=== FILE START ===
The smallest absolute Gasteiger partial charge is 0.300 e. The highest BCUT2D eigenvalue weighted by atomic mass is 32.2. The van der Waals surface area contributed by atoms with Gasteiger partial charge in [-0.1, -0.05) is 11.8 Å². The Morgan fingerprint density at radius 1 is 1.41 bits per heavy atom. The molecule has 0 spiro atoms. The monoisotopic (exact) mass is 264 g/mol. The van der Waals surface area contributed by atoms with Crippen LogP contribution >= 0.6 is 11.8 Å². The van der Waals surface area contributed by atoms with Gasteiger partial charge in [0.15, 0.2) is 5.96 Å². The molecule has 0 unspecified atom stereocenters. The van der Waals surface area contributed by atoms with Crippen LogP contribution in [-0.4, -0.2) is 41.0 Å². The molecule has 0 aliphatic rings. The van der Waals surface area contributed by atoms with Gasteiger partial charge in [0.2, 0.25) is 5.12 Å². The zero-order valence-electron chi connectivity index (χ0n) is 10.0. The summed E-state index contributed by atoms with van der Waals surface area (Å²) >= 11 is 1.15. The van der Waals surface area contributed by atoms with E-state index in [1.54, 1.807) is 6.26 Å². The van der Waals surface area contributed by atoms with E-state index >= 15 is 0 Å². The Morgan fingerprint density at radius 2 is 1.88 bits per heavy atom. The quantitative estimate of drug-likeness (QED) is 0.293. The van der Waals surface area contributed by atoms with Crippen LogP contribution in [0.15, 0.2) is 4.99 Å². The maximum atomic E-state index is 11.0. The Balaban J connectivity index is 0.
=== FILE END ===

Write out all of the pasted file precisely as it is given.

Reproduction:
The smallest absolute Gasteiger partial charge is 0.300 e. The highest BCUT2D eigenvalue weighted by atomic mass is 32.2. The van der Waals surface area contributed by atoms with Gasteiger partial charge in [-0.1, -0.05) is 11.8 Å². The Morgan fingerprint density at radius 1 is 1.41 bits per heavy atom. The molecule has 0 spiro atoms. The monoisotopic (exact) mass is 264 g/mol. The van der Waals surface area contributed by atoms with Crippen LogP contribution >= 0.6 is 11.8 Å². The van der Waals surface area contributed by atoms with Gasteiger partial charge in [0.15, 0.2) is 5.96 Å². The molecule has 0 unspecified atom stereocenters. The van der Waals surface area contributed by atoms with Crippen LogP contribution in [-0.4, -0.2) is 41.0 Å². The molecule has 0 aliphatic rings. The van der Waals surface area contributed by atoms with Gasteiger partial charge in [0.2, 0.25) is 5.12 Å². The zero-order valence-electron chi connectivity index (χ0n) is 10.0. The summed E-state index contributed by atoms with van der Waals surface area (Å²) >= 11 is 1.15. The van der Waals surface area contributed by atoms with E-state index in [1.54, 1.807) is 6.26 Å². The van der Waals surface area contributed by atoms with E-state index >= 15 is 0 Å². The Morgan fingerprint density at radius 2 is 1.88 bits per heavy atom. The quantitative estimate of drug-likeness (QED) is 0.293. The van der Waals surface area contributed by atoms with Crippen LogP contribution in [0.15, 0.2) is 4.99 Å². The maximum atomic E-state index is 11.0. The Balaban J connectivity index is 0.